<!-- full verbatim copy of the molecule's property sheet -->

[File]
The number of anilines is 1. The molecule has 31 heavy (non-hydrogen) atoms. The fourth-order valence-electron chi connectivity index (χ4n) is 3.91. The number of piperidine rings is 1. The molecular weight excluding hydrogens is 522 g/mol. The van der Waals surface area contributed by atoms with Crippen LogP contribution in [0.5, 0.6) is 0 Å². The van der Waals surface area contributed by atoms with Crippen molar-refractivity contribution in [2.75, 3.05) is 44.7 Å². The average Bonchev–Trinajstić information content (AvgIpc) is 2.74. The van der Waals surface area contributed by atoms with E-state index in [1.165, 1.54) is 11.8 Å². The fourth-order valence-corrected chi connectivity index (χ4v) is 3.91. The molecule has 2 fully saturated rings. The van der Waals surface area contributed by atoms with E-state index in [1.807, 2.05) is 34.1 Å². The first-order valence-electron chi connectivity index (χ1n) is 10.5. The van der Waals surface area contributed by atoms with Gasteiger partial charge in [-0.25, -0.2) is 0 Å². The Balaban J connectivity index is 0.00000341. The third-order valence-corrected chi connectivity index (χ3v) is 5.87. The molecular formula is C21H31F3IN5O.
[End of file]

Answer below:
The number of anilines is 1. The molecule has 31 heavy (non-hydrogen) atoms. The fourth-order valence-electron chi connectivity index (χ4n) is 3.91. The number of piperidine rings is 1. The molecular weight excluding hydrogens is 522 g/mol. The van der Waals surface area contributed by atoms with Crippen LogP contribution in [0.5, 0.6) is 0 Å². The van der Waals surface area contributed by atoms with Crippen molar-refractivity contribution in [2.75, 3.05) is 44.7 Å². The average Bonchev–Trinajstić information content (AvgIpc) is 2.74. The van der Waals surface area contributed by atoms with E-state index in [1.165, 1.54) is 11.8 Å². The fourth-order valence-corrected chi connectivity index (χ4v) is 3.91. The molecule has 2 fully saturated rings. The van der Waals surface area contributed by atoms with E-state index in [1.807, 2.05) is 34.1 Å². The first-order valence-electron chi connectivity index (χ1n) is 10.5. The van der Waals surface area contributed by atoms with Gasteiger partial charge in [-0.25, -0.2) is 0 Å². The Balaban J connectivity index is 0.00000341. The third-order valence-corrected chi connectivity index (χ3v) is 5.87. The molecular formula is C21H31F3IN5O.